Chile’s presidential elections are heading to a second round. We’re paying attention for many reasons, not least the fact that the results will have significant implications for cannabis policy, not just in Chile, but in all of Latin America.
The winner of the first round was José Antonio Kast, who eked out a victory over second-placed Gabriel Boric. Kast and Boric could hardly offer more divergent policy directions. The former is a conservative (some say ultra-conservative or far-right) defender of Chile’s neoliberal model, who thinks Chile’s established right-wing parties are adopting the “slogans of the new left.”
For his part, Boric is a former student leader, whose coalition includes the Communist Party of Chile. Boric has pledged to kill off Chile’s neoliberal system, raising taxes, engaging in industrial policy, and doing away with Chile’s private pensions system, a hallmark of its current model.
When it to cannabis, however, there is not that much daylight between the two candidates’ positions.
Boric’s platform includes a call to consider legal changes to legalize adult-use cannabis. This stance is not that surprising for a 35-year-old former student leader with a tattoo of a trout on his forearm (a homage to the Magallanes region from which he hails and which he represents in Chile’s legislature). However, recent election cycles in Latin America make it clear that the left is not always on the side of legalization.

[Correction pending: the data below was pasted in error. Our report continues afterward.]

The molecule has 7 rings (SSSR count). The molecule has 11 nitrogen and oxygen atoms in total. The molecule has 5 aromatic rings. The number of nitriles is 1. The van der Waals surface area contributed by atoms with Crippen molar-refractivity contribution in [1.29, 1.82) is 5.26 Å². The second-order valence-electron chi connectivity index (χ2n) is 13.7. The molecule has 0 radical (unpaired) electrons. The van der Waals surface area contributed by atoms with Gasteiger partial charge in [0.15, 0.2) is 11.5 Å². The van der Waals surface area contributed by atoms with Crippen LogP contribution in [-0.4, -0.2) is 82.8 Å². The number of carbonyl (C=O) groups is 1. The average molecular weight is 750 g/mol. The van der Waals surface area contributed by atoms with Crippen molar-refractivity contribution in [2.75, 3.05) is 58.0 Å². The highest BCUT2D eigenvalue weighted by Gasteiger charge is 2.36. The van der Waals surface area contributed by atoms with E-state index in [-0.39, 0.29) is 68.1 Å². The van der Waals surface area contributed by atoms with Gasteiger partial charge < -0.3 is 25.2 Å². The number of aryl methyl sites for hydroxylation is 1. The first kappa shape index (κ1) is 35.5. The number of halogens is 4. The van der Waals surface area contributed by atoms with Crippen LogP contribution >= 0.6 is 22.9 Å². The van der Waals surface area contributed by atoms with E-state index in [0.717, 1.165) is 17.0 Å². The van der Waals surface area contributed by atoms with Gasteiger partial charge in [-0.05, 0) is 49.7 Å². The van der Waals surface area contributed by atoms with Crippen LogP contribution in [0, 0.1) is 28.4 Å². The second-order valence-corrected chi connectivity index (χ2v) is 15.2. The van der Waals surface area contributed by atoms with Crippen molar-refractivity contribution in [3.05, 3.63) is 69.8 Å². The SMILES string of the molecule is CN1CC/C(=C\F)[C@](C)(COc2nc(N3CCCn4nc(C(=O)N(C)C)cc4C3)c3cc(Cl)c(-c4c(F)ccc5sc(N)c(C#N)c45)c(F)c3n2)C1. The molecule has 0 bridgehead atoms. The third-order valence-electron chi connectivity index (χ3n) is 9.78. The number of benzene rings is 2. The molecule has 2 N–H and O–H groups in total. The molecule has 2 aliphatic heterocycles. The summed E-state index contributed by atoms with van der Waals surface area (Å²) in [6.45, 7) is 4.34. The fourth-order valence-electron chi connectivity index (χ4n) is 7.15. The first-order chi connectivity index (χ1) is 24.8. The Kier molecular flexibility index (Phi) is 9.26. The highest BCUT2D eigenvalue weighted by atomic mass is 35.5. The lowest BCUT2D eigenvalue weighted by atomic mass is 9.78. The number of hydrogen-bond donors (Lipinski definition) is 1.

Kast, meanwhile, supports the medical use of cannabis, though not its recreational use. Frankly, this is a much more moderate stance than we’d expect from someone demonized as “a member of the extreme far right.” Contrast his views to those of Brazil’s Jair Bolsonaro, to whom Kast is often compared. The Brazilian rabidly opposes medical cannabis, opining that “the left always takes advantage of an opportunity to get drugs” and lamenting that it’s “weed yes, chloroquine no.”
Elaborating on his opposition to adult-use cannabis, Kast posited that “given the alcoholism that exists today in Chile at the youth level and the sale of tobacco to minors, it will not be possible, based on those precedents, to regulate the consumption of marijuana to minors.” It is a fair objection and one based on practical considerations, far removed from the reefer madness (or shall we say maconha madness) exhibited by other regional leaders (and not just on the right).
The prospect of a regulatory framework for medical cannabis in Chile is very exciting. Chile is not just a relatively wealthy market of 20 million people, but one of Latin America’s undisputed economic leaders. Of course, for these reasons, the prospect of Chile opening up to medical and adult-use cannabis is even more exciting. In any case, expect others in the region to pay attention to what happens in Chile with cannabis.
For now, we’ll be paying attention to what happens in Chile on December 16. Expect more from us on developments in the Country of Poets.
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